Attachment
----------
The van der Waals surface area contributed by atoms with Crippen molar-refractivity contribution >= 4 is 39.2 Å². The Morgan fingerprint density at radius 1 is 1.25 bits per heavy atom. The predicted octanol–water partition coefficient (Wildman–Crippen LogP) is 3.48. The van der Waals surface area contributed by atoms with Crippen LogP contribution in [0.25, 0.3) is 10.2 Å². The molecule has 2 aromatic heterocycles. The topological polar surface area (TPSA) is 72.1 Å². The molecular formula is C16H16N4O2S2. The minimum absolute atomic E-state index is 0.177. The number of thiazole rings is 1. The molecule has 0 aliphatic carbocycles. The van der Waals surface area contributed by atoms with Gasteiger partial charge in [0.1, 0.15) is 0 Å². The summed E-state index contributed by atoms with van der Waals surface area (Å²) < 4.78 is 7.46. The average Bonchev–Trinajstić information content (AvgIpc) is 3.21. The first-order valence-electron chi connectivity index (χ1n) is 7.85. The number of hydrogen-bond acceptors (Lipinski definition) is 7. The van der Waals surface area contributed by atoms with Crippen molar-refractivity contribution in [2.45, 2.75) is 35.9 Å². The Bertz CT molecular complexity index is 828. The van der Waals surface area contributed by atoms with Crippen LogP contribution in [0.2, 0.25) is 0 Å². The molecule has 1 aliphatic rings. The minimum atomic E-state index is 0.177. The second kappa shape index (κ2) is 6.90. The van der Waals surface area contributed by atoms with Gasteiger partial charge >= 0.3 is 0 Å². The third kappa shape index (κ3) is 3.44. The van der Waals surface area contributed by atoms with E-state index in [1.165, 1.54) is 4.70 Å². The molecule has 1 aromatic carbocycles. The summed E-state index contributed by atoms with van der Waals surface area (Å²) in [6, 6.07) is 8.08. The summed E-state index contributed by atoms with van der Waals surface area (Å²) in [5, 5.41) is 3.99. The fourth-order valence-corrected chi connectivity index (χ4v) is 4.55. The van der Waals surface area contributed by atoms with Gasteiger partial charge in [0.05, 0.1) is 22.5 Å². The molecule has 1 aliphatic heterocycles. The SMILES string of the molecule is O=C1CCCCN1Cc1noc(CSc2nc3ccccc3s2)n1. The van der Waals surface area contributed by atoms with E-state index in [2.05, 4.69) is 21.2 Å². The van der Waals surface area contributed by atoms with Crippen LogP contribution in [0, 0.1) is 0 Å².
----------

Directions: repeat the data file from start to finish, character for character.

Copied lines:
The van der Waals surface area contributed by atoms with Crippen molar-refractivity contribution >= 4 is 39.2 Å². The Morgan fingerprint density at radius 1 is 1.25 bits per heavy atom. The predicted octanol–water partition coefficient (Wildman–Crippen LogP) is 3.48. The van der Waals surface area contributed by atoms with Crippen LogP contribution in [0.25, 0.3) is 10.2 Å². The molecule has 2 aromatic heterocycles. The topological polar surface area (TPSA) is 72.1 Å². The molecular formula is C16H16N4O2S2. The minimum absolute atomic E-state index is 0.177. The number of thiazole rings is 1. The molecule has 0 aliphatic carbocycles. The van der Waals surface area contributed by atoms with Gasteiger partial charge in [0.1, 0.15) is 0 Å². The summed E-state index contributed by atoms with van der Waals surface area (Å²) < 4.78 is 7.46. The average Bonchev–Trinajstić information content (AvgIpc) is 3.21. The first-order valence-electron chi connectivity index (χ1n) is 7.85. The number of hydrogen-bond acceptors (Lipinski definition) is 7. The van der Waals surface area contributed by atoms with Crippen molar-refractivity contribution in [2.45, 2.75) is 35.9 Å². The Bertz CT molecular complexity index is 828. The van der Waals surface area contributed by atoms with Crippen LogP contribution in [0.2, 0.25) is 0 Å². The molecule has 1 aliphatic rings. The minimum atomic E-state index is 0.177. The second kappa shape index (κ2) is 6.90. The van der Waals surface area contributed by atoms with Gasteiger partial charge >= 0.3 is 0 Å². The third kappa shape index (κ3) is 3.44. The van der Waals surface area contributed by atoms with E-state index in [1.165, 1.54) is 4.70 Å². The molecule has 1 aromatic carbocycles. The summed E-state index contributed by atoms with van der Waals surface area (Å²) in [6, 6.07) is 8.08. The summed E-state index contributed by atoms with van der Waals surface area (Å²) in [5, 5.41) is 3.99. The fourth-order valence-corrected chi connectivity index (χ4v) is 4.55. The van der Waals surface area contributed by atoms with Gasteiger partial charge in [0.05, 0.1) is 22.5 Å². The molecule has 1 aliphatic heterocycles. The SMILES string of the molecule is O=C1CCCCN1Cc1noc(CSc2nc3ccccc3s2)n1. The van der Waals surface area contributed by atoms with E-state index in [2.05, 4.69) is 21.2 Å². The van der Waals surface area contributed by atoms with Crippen LogP contribution in [0, 0.1) is 0 Å².